Sort file:- Dover, September, 2021.

Page Updated:- Wednesday, 29 September, 2021.

PUB LIST PUBLIC HOUSES Barry Smith and Paul Skelton

Earliest 1862

Kent Arms

Latest 1914

90 Limekiln Street

Elizabeth Street 1891Census


Kent Arms Inn
Kent Arms

Above photo of Kent Arms before Limekiln Street as widened in 1926. Photo by kind permission of Dover Library ILL/2408


Earliest I have seen this pub to date is a mention in the Trade Directory of 1792 under Victuallers, and the name Robert Simms is mentioned, but nothing more found to date till 1862.

Kemp officiated in 1862 and Hyman saw the close in 1913. The town paid 500 for it that year but the Harbour Board still seemed to have an interest after that. I note that a payment of 640.17s. was made to them in 1922 but that would also have related to 84-89 Limekiln Street. The evidence suggests that would still not necessarily have been the last payment.


One side of the street had been removed by 1935. It was then renumbered and Council flats were erected.

For photo of Limekiln Street click here.


From the Dover Express and East Kent Intelligencer, 4 January, 1867. Price 1d.


John Tomlin, the landlord of the "Kent Arms," pleaded guilty to a charge preferred against him by Sergeant Barton, for opening his house at prohibited hours. He said that he was not aware that he was infringing his licence.

 Mr. Latham said that was no excuse, and fined the defendant 2s. 6d. and 9s. 6d. costs. The money was paid.


From the Dover Express and East Kent Intelligencer, 28 February, 1881. Price 1d.


An inquest was held on Tuesday afternoon at the “Kent Arms”, Limekiln Street, before the Deputy Coroner (S. Payne, Esq.), on the body of a woman found dead in her bed at No.6, Limekiln Street.

After the body had been viewed, the following evidence was taken:-

Stephen Norwood Larkins, an old retired pilot, living at 6, Limekiln Street, said: The deceased, Ruth Gold, was my housekeeper, and had been for 7 or 8 years. She was about 38 years of age. The deceased went to bed on Saturday evening at eleven o'clock, and feeling unwell on Sunday did not get up all day. On Monday morning, about eight o'clock, while lying on the couch downstairs, I heard the deceased call out that she was cold, and I then lighted the fire. In about a quarter of an hour I went up to see her and found that she was dead and quite cold. The deceased slept alone. I immediately sent for Dr. Colbeck, who came in about half-an-hour. She had been giving way to drink lately but was quite sober on the Saturday evening. There was no one else but the deceased and myself in the house.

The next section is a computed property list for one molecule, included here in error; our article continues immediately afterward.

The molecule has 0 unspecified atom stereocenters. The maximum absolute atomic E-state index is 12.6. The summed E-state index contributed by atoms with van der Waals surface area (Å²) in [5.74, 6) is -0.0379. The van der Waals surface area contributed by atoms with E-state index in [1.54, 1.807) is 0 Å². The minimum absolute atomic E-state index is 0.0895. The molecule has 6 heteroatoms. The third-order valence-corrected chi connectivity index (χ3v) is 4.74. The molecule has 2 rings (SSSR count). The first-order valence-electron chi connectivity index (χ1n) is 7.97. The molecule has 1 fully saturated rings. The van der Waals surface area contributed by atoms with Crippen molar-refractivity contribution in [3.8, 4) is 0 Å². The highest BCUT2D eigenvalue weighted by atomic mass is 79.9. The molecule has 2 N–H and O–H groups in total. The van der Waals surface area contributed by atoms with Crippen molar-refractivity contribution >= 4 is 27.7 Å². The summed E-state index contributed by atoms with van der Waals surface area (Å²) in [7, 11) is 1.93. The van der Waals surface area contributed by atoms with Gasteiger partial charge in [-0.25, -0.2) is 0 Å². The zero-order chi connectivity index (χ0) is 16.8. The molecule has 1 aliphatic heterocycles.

By the Jury: It might have been a quarter of an hour or more when the deceased called before I went up to her. She had lately been suffering from delirium tremens. There are bottles of spirits in the house. The deceased would not eat any solid food, and has not for sometime. During Sunday I believe she only had some rum and water, but she could get at the spirits if she wished to.

Dr. Thomas William Colbeck said: Yesterday morning the 14th inst. At about quarter to eight, I was called to No. 6, Limekiln Street to see the deceased, and arrived there at eight o'clock. I found her lying upon the bed quite dead. There were no marks of violence or anything suspicious. My knowledge of her case goes back to the date of the 30th December, 1879, when I was called to see her, as she had fallen down on the back of her hard, and had accidentally run a hairpin into an artery, from which she lost much blood. She was then intoxicated. I attended her till the 17th February, 1880, and during that period she suffered from congestion of the kidneys and from irregular action of the heart, and had also attacks of delirium tremens. There was no doubt that the condition of her kidneys was caused through excessive drinking. I should think death was caused through the failure of the heart's action, brought on by excessive drinking. I have not seen her professionally since the 17th of February, 1880. The last witness must have meant seven o'clock when he was called, instead of eight o'clock, as I was at the house by that time.

By the Jury: The deceased hadn't been dead more than an hour, I should say.

Police-constable Charles Baker said: About nine o'clock yesterday morning, I was called and saw the deceased, quite dead, lying in bed. I saw nothing at all suspicious, the bed-clothing being all right and the room in perfect order. Mr. Larkins told me she had complained to him of pains in the back the previous evening at eight o'clock when he was talking to her, and the next morning he went up and found her quite dead.